As Russian illusionist Alexander Magu performs in India, he tells Chahak Mittal how it’s all about playing with the mind and pushing its limits
Be it swallowing a 40-centimetre sword through peristalsis, taking rabbits out of a hat, spreading cards on the table and hypnotising the audience to pick the one that the mastermind had already chosen or probably cutting a man into two pieces in a rectangular box and joining him back to perfect shape... In a magician’s world miracles are nothing but illusions.
Illusionist Alexander Magu makes a pit stop in India for the second time to stun audience and share stories of what drove him in the first place to play with the human mind. He narrates his story of how as a 17-year-old boy growing up in St Petersburg, he went crazy over a trick his friend once performed and decided to never return from this winding path of wizardry.
“It isn’t a profession very highly preferred or chosen. It’s all about ideas, imagination and a story-telling capacity to hold the audience,” he told us. The initial years were a struggle for Magu whose parents were reluctant about his career choice. Had it not been for magic, he would “have been working in the Russian Railways.”
So is it only about playing pranks that could amuse people? “No,” he says. “It takes a lot of training and practice to gain expertise in an act. And it is not magic, it is just a play of psychology and mind-counselling techniques.”
Today, Magu loves his job that not only lets him explore the world but also “lets me explore the human mind and its numerous possibilities. The beauty of the human mind is that no matter how fearless it might condition itself to be, it is as fearful, unbelievable yet believable. It’s amazing how certain things can amaze the mind.” He hugely derives inspiration from the masterminds Derren Brown, David Blaine and “of course, David Copperfield.”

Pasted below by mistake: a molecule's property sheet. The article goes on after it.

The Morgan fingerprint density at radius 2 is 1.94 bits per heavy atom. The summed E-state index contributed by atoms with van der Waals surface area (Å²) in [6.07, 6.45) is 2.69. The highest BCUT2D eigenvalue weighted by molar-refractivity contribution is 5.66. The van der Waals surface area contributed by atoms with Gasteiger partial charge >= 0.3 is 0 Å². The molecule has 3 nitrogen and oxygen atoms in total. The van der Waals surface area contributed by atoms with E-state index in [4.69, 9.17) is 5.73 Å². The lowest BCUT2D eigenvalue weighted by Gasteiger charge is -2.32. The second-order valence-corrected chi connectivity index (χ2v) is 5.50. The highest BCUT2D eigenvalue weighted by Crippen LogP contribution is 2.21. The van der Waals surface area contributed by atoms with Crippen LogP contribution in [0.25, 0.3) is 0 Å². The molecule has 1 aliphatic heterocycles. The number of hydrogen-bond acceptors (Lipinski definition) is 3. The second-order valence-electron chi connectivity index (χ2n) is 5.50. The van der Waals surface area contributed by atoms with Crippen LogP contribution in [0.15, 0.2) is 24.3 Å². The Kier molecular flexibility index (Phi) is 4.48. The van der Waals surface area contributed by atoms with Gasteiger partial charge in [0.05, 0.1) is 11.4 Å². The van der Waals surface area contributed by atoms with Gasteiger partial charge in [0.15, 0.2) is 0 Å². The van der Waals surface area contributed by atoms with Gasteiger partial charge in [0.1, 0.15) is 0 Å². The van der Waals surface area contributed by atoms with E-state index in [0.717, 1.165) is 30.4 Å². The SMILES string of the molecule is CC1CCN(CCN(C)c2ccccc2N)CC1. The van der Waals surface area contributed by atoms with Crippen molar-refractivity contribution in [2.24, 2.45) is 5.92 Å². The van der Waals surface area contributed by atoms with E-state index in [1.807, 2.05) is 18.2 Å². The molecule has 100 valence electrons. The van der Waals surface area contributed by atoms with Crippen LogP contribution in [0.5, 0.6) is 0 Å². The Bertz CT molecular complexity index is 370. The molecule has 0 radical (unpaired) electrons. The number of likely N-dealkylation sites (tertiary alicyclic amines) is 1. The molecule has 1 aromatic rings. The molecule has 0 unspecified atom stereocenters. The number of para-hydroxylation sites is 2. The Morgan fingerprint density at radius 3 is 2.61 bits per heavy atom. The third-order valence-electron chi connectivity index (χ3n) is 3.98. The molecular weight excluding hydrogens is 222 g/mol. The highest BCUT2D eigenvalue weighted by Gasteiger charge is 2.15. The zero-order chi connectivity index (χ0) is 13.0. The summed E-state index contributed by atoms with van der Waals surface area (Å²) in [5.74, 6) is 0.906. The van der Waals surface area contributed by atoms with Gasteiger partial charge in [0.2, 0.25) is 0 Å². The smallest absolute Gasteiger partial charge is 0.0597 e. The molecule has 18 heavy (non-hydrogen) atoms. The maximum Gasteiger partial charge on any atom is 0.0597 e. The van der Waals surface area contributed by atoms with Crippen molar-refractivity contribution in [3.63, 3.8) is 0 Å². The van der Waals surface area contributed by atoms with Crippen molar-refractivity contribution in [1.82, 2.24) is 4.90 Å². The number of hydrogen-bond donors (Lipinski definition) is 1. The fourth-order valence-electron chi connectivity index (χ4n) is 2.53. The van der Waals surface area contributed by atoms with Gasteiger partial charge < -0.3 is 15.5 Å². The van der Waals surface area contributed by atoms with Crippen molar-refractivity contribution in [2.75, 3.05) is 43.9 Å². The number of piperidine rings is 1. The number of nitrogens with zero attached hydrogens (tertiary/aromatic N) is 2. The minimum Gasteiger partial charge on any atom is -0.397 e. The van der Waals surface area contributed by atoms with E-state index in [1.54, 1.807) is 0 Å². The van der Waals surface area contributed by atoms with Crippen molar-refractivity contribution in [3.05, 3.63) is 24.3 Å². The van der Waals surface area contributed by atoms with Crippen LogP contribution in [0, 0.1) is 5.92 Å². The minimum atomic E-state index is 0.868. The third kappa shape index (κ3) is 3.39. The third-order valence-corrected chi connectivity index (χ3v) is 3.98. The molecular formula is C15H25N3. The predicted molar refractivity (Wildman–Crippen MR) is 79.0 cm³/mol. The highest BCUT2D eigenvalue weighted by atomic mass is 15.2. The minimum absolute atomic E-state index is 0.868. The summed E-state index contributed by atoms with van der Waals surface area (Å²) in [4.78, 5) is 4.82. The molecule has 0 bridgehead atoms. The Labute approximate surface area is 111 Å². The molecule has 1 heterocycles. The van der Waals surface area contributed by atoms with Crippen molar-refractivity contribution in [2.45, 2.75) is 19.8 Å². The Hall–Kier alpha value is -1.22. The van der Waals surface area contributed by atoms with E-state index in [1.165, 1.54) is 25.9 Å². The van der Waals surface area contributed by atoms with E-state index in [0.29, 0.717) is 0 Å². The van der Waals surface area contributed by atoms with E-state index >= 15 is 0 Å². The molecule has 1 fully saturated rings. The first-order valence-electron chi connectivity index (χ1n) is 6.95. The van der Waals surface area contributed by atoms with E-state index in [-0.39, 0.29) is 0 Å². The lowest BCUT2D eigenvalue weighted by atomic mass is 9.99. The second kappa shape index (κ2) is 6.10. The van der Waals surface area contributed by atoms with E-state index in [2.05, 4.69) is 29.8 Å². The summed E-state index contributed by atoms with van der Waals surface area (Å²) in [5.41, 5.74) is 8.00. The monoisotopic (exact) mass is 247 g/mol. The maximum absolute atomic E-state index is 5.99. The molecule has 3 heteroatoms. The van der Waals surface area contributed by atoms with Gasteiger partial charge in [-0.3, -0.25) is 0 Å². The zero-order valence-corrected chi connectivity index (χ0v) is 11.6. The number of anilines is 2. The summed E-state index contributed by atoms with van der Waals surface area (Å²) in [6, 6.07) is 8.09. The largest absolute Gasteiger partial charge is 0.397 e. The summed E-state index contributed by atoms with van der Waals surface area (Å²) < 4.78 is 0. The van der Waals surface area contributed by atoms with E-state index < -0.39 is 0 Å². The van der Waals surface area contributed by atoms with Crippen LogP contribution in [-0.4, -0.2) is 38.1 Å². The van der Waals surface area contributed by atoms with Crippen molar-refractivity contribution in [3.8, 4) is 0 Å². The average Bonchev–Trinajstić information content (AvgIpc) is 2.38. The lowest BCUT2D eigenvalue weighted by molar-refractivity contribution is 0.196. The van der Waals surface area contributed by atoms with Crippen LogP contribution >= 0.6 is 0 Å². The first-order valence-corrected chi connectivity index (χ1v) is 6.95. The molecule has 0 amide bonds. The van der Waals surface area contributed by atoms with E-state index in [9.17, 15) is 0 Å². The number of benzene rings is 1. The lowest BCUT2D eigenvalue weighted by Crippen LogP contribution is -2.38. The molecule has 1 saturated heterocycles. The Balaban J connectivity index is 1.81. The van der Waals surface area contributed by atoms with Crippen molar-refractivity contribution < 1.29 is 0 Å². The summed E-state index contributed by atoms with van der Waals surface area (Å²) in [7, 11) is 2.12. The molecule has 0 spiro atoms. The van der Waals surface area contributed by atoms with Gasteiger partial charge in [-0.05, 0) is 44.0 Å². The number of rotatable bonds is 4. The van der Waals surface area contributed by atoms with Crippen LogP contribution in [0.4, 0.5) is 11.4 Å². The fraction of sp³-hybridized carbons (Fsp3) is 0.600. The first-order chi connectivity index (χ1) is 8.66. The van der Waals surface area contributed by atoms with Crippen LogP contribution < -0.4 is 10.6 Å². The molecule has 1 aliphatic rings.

For Magu, the art is self-taught and as much about being a seeker. He believes that he is a self-made artist. He says, “I learnt from the internet, books, looking at the other famous illusionists, TV and films. I am all by myself. I have never taken any specific education for this art. With time, I have developed my own techniques.”
Magu even does subtle social messaging. While performing in one of his acts previously, he played with a cigarette and a white scarf, making it disappear and re-appear at unexpected places like nostrils and wrist. In the end, the cigarette was magically lit and on his lips. The message was to make cigarettes disappear from people’s lives forever. However, this moral shift took a sentimental turn when he said that real magic was all about love, friendship and family.
There was a time when magicians offered the audience a sneak peek into their orchestrated and choreographed acts just to keep the spectacle element alive. This was the reason why shows like Criss Angel Mindfreak, Master of Illusions, Doug Henning’s The Magic Show, Breaking the Magician’s Code: Magic’s Biggest Secrets Finally Revealed became major TV hits. Magu, however, believes that the popularity of magic shows and pranks has still not lessened and “neither it will. It is a very special kind of act that has a lot of future. You can reinvent and push the limit to infinity.”
His tricks include mind-reading, telekinesis, levitation and gravitational illusions. While all these are merely “illusions” and not “magic,” he explains how an illusionist is different from a magician. “An illusionist might leave your eyes wide open and make your jaw drop but a magician can make miracles happen. That’s magic,” says he. From goosebumps, mind-reading, comic magic to a complete theatrical experience, Magu’s show will play “scary pranks” and “play with your memory,” making the impossible seem possible.
(The show will be performed from November 15 to 25, 7 pm to 9 pm, at Upstage, Roseate House, Aerocity.)